Mabinogion: Elphin's Reward

This story is part of the Mabinogion unit. Story source: The Mabinogion, translated by Lady Charlotte Guest (1877).

Elphin's Reward

Then he bade Elphin wager the king that he had a horse both better and swifter than the king's horses. And this Elphin did, and the day and the time and the place were fixed, and the place was that which at this day is called Morva Rhiannedd, and thither the king went with all his people and four-and-twenty of the swiftest horses he possessed.

And after a long process, the course was marked, and the horses were placed for running. Then came Taliesin with four-and-twenty twigs of holly which he had burnt black, and he caused the youth who was to ride his master's horse to place them in his belt, and he gave him orders to let all the king's horses get before him and, as he should overtake one horse after the other, to take one of the twigs and strike the horse with it over the crupper and then let that twig fall, and after that to take another twig and do in like manner to every one of the horses as he should overtake them, enjoining the horseman strictly to watch when his own horse should stumble and to throw down his cap on the spot.

All these things did the youth fulfil, giving a blow to every one of the king's horses and throwing down his cap on the spot where his horse stumbled. And to this spot Taliesin brought his master after his horse had won the race. And he caused Elphin to put workmen to dig a hole there, and, when they had dug the ground deep enough, they found a large cauldron full of gold.

And then said Taliesin, "Elphin, behold a payment and reward unto thee for having taken me out of the weir and for having reared me from that time until now."

And on this spot stands a pool of water, which is to this time called Pwllbair.

After all this, the king caused Taliesin to be brought before him, and he asked him to recite concerning the creation of man from the beginning, and thereupon he made the poem which is now called "One of the Four Pillars of Song."

The Almighty made,
Down the Hebron vale,
With his plastic hands,
Adam's fair form:
And five hundred years,
Void of any help,
There he remained and lay
Without a soul.

He again did form,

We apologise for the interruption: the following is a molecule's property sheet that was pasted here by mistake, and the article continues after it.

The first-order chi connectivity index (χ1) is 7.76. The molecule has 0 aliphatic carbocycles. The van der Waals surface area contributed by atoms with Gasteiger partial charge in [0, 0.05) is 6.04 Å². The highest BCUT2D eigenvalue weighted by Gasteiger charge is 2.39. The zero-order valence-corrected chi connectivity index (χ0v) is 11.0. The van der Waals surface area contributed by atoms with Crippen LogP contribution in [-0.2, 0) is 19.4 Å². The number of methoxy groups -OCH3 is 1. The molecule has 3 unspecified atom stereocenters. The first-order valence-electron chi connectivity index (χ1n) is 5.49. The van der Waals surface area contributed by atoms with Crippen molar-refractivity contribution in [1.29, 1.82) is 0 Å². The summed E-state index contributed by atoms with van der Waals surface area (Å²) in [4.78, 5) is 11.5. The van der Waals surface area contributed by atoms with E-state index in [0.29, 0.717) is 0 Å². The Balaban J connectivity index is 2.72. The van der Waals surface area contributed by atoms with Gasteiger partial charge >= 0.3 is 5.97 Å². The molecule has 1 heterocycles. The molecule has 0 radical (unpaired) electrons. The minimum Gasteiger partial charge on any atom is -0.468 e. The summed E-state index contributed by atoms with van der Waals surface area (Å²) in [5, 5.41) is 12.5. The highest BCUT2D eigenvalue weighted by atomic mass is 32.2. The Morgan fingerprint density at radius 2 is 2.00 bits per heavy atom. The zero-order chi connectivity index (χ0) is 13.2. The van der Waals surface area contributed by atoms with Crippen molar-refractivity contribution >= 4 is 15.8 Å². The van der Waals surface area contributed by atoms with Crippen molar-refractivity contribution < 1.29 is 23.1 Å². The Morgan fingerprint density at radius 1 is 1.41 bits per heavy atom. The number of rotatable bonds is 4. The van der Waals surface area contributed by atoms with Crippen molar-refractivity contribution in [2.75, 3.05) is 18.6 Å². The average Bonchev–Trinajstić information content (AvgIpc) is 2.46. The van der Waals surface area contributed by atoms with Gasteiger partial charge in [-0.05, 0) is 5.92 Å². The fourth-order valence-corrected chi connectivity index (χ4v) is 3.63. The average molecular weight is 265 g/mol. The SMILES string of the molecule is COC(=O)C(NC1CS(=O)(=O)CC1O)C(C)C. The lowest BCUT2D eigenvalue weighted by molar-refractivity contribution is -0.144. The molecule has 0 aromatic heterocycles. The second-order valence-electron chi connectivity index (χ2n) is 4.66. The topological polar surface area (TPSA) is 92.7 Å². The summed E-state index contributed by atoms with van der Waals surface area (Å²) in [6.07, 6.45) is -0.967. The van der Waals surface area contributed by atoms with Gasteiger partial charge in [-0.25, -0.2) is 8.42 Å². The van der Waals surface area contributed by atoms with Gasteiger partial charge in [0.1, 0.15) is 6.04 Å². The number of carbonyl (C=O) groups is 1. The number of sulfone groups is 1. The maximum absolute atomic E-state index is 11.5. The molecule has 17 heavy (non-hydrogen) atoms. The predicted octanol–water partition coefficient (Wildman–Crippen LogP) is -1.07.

In calm paradise,
From a left-side rib,
Bliss-throbbing Eve.

Seven hours they were
The orchard keeping,
Till Satan brought strife,
With wiles from hell.

Thence were they driven,
Cold and shivering,
To gain their living,
Into this world,
To bring forth with pain
Their sons and daughters,
To have possession
Of Asia's land.

Twice five, ten and eight,
She was self-bearing,
The mixed burden
Of man-woman.

And once, not hidden,
She brought forth Abel,
And Cain the forlorn,
The homicide.

To him and his mate
Was given a spade,
To break up the soil,
Thus to get bread.

The wheat pure and white,
Summer tilth to sow,
Every man to feed,
Till great yule feast.

An angelic hand
From the high Father,
Brought seed for growing
That Eve might sow;
But she then did hide
Of the gift a tenth,
And all did not sow
Of what was dug.

Black rye then was found,
And not pure wheat grain,
To show the mischief
Thus of thieving.

For this thievish act,
It is requisite,
That all men should pay
Tithe unto God
Of the ruddy wine,
Planted on sunny days,
And on new-moon nights,
And the white wine.

The wheat rich in grain
And red flowing wine
Christ's pure body make,
Son of Alpha.

The wafer is flesh,
The wine is spilt blood,
The Trinity's words
Sanctify them.

The concealed books
From Emmanuel's hand
Were brought by Raphael
As Adam's gift,
When in his old age,
To his chin immersed
In Jordan's water,
Keeping a fast,
Moses did obtain
In Jordan's water,
The aid of the three
Most special rods.

Solomon did obtain
In Babel's tower,
All the sciences
In Asia land.

So did I obtain,
In my bardic books,
All the sciences
Of Europe and Africa.

Their course, their bearing,
Their permitted way,
And their fate I know,
Unto the end.

Oh! What misery,
Through extreme of woe,
Prophecy will show
On Troia's race!

A coiling serpent
Proud and merciless,
On her golden wings,
From Germany.

She will overrun
England and Scotland,
From Lychlyn sea-shore
To the Severn.

Then will the Brython
Be as prisoners,
By strangers swayed,
From Saxony.

Their Lord they will praise,
Their speech they will keep,
Their land they will lose,
Except wild Walia.

Till some change shall come,
After long penance,
When equally rife
The two crimes come.

Britons then shall have
Their land and their crown,
And the stranger swarm
Shall disappear.

All the angel's words
As to peace and war,
Will be fulfilled
To Britain's race.

(800 words)

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